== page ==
Schools in England are set to receive a copy of the King James Bible from the Government as it marks 400 years of the translation.
The Bibles will include a foreword from the Education Secretary Michael Gove, the Times Educational Supplement reported.
Mr Gove said the King James Version is “one of the keystones of our shared culture”.
But secularist campaigners reacted with anger at the move – with one group calling for the Government to also send out Charles Darwin’s On the Origin of Species on “Darwin Day”.
The Bibles are to be sent to all primary and secondary schools and should be with schools by Easter.
Michael Gove praised the King James Version of the Bible for its impact on language and culture, saying: “Some people look at certain battles, or some look at certain parliamentary acts, as hinge moments in history.”
But he continued: “I actually think the translation of the Bible into the vernacular is a critical moment in the life of the nation.”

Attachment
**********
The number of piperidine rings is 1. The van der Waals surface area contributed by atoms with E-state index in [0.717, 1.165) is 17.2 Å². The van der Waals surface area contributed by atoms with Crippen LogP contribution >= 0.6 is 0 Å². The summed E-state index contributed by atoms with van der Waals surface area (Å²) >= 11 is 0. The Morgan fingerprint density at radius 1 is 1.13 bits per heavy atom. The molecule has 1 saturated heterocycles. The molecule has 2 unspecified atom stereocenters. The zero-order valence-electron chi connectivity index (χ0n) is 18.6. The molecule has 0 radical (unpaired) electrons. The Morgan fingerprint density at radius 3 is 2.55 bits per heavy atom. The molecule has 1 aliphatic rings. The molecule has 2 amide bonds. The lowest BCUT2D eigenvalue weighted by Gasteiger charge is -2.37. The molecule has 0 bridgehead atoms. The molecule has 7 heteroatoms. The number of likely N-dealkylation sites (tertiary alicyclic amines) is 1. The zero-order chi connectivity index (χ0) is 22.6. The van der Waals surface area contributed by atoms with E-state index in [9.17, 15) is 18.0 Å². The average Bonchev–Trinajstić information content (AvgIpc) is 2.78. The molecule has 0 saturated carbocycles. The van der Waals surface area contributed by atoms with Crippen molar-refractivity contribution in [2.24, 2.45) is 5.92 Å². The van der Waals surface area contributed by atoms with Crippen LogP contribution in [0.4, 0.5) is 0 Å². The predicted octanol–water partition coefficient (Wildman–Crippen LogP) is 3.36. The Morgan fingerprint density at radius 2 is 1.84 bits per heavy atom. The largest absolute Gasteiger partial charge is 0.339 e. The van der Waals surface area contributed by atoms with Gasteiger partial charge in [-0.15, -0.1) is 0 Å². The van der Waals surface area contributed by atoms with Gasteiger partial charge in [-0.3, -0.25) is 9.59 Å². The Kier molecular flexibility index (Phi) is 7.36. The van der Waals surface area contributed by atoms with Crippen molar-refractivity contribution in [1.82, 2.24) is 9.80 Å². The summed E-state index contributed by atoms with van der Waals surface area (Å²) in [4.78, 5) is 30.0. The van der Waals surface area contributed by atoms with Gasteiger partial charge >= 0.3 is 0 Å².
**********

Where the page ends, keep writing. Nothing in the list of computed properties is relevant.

And the Education Secretary also said: “It’s a thing of beauty, and it’s also an incredibly important historical artefact”.
He commented: “It has helped shape and define the English language and is one of the keystones of our shared culture. And it is a work that has had international significance.”
The Government is reportedly looking for private funding for the scheme.
The National Secular Society’s President, Terry Sanderson, said: “It’s not as if Bibles are in short supply in schools.”
He added: “But if (Mr Gove) intends to go ahead with this, will he also please ensure that a copy of On the Origin of Species is sent out on Darwin Day.”
The British Humanist Association (BHA) said it was “highly unacceptable” for the Government to promote a particular religious text in every school.
BHA campaigns officer Richy Thompson said: “All state-funded schools and the Department itself should be neutral on matters of religion and belief, so that they can aim to be equally inclusive for all pupils and staff, regardless of their background”.
Earlier this month David Cameron made his own choice of Bible verses to write out in long hand – rejecting those chosen by his officials – to celebrate 400 years of the King James Version.